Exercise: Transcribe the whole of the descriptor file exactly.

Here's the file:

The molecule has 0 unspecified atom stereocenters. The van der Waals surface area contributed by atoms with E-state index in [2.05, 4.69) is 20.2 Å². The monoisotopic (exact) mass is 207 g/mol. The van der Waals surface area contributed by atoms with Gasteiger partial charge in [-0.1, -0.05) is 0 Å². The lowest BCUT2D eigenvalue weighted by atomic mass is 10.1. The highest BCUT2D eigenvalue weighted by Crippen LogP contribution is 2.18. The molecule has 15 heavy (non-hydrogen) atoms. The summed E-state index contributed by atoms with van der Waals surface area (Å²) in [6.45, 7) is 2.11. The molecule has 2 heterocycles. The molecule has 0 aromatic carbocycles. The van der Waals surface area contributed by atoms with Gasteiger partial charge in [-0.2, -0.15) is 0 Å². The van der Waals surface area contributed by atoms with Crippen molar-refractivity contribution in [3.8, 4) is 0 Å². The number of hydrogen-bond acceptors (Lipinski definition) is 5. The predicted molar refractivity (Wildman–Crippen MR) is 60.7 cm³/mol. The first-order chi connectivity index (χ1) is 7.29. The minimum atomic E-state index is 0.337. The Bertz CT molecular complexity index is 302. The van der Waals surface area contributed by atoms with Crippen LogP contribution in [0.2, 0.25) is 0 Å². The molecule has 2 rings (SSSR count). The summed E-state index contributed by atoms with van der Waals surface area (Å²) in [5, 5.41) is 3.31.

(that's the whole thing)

The molecule has 0 unspecified atom stereocenters. The van der Waals surface area contributed by atoms with E-state index in [2.05, 4.69) is 20.2 Å². The monoisotopic (exact) mass is 207 g/mol. The van der Waals surface area contributed by atoms with Gasteiger partial charge in [-0.1, -0.05) is 0 Å². The lowest BCUT2D eigenvalue weighted by atomic mass is 10.1. The highest BCUT2D eigenvalue weighted by Crippen LogP contribution is 2.18. The molecule has 15 heavy (non-hydrogen) atoms. The summed E-state index contributed by atoms with van der Waals surface area (Å²) in [6.45, 7) is 2.11. The molecule has 2 heterocycles. The molecule has 0 aromatic carbocycles. The van der Waals surface area contributed by atoms with Gasteiger partial charge in [-0.2, -0.15) is 0 Å². The van der Waals surface area contributed by atoms with Crippen molar-refractivity contribution in [3.8, 4) is 0 Å². The number of hydrogen-bond acceptors (Lipinski definition) is 5. The predicted molar refractivity (Wildman–Crippen MR) is 60.7 cm³/mol. The first-order chi connectivity index (χ1) is 7.29. The minimum atomic E-state index is 0.337. The Bertz CT molecular complexity index is 302. The van der Waals surface area contributed by atoms with Crippen LogP contribution in [0.2, 0.25) is 0 Å². The molecule has 2 rings (SSSR count). The summed E-state index contributed by atoms with van der Waals surface area (Å²) in [5, 5.41) is 3.31.